537 Herter Hall
Ginna Closs holds a B.A. in Classics from Stanford University, an M.Phil in Classical Art and Archaeology from Cambridge University, where she was a member of Newnham College, and a Ph.D. in Classical Studies from the University of Pennsylvania. Before earning her Ph.D., she spent five years teaching high school Latin, first at Sacred Heart Preparatory School in Atherton, CA and then at Trinity School in Manhattan. Her research interests include disaster, myth, and history in the Roman imaginary, commemoration and ideology in Latin literature, text and image in Latin epigraphy, and Greek and Latin pedagogy.
Her first book project, While Rome Burned: Fire, Leadership, and Urban Disaster in the Roman Cultural Imagination, attends to the intersection of fire, city, and emperor in ancient Rome, tracing the critical role that urban conflagration played as both reality and metaphor in the politics and literature alike of the early imperial period.
With Elizabeth Keitel, she is editing a volume entitled Urban Disasters in the Roman Imagination. Contributors to this volume examine the varying ways in which urban disasters, such as the Great Fire of 64 CE, the Vesuvian destructions of 79 CE, and the Roman attacks on foreign cities such as Carthage and Jerusalem functioned within both the lived reality and the literary consciousness of inhabitants of the Roman world.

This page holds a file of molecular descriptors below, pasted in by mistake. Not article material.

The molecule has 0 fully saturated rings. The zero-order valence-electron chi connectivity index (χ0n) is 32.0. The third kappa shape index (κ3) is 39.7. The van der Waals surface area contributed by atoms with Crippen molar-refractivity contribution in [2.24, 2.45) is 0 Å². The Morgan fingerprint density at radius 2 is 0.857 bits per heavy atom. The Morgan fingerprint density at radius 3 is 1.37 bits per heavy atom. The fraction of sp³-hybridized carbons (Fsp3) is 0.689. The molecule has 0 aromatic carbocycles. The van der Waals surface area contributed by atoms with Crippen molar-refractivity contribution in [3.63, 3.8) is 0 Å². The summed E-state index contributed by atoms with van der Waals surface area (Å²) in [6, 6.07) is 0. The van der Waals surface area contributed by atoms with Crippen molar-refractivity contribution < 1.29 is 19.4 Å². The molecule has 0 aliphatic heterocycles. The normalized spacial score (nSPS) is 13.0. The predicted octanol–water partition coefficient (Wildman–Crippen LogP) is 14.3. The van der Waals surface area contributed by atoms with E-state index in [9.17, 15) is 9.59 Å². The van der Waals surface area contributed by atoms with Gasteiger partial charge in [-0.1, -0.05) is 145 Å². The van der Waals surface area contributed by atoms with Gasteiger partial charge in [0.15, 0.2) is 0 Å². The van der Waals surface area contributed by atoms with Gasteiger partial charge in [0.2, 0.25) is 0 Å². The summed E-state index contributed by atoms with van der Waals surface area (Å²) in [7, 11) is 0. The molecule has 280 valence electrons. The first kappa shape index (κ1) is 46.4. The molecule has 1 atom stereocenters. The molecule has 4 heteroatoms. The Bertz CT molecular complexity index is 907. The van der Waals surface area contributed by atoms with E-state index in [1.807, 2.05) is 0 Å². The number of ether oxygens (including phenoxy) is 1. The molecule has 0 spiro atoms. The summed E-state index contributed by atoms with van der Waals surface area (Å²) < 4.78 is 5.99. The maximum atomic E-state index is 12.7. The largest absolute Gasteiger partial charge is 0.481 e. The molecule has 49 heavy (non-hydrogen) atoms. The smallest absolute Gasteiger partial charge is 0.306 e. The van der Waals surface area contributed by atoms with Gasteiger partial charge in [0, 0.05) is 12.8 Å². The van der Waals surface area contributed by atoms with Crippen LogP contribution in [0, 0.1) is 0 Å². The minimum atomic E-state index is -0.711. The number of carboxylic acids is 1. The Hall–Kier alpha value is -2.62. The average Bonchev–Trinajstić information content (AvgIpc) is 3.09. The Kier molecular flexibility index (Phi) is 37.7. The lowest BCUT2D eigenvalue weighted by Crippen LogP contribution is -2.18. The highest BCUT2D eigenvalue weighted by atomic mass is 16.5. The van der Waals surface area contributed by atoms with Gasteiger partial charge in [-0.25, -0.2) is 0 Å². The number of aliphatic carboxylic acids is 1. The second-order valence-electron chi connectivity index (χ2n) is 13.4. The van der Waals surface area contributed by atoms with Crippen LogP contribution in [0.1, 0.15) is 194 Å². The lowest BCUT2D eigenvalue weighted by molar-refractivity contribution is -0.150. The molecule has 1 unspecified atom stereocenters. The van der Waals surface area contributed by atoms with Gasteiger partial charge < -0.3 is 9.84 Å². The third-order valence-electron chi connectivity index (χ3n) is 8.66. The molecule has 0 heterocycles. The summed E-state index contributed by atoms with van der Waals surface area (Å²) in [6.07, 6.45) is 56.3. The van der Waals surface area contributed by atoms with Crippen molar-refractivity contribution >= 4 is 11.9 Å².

- Imperial Latin poetry, especially Neronian and Flavian
- Poetic influences in Latin historiography
- Latin epigraphy: monuments, leaders, and ideology
“Neronianis Temporibus: The So-Called Arae Incendii Neroniani and the 64 Fire in Rome’s Monumental Landscape,” Journal of Roman Studies 106 (2016): pp. 102-123
“Grave Monument of L. Gellius Felix,” Greek and Latin Inscriptions at New York University (2014), ed. Michael Peachin. Rome: L’Erma di Bretschneider, pp. 54-5
“Grave Monument of Several Cassii,” Greek and Latin Inscriptions at New York University (2014), ed. Michael Peachin. Rome: L’Erma di Bretschneider, pp. 63-4
“Pine Cone Cippus of C. Fabius,” Greek and Latin Inscriptions at New York University (2014), ed. Michael Peachin. Rome: L’Erma di Bretschneider, pp. 73-5
“Grave Monument of L. Volusenus Eumenes,” Greek and Latin Inscriptions at New York University (2014), ed. Michael Peachin. Rome: L’Erma di Bretschneider, pp. 120-121
Courses Recently Taught
- Classics 102: Roman Civilization
- Classics 262: Roman Voices (Death, Dining, and Decadence in Neronian Rome)
- Classics 263: Classical Echoes (Caesar’s World)
- Classics 370: Greek and Roman Comedy
- Latin 126: Intensive Introductory Latin
- Latin 310: Intermediate Latin Prose
- Latin 320: Intermediate Latin Poetry
- Latin 608: Teaching Latin Literature (Graduate Pedagogy Seminar)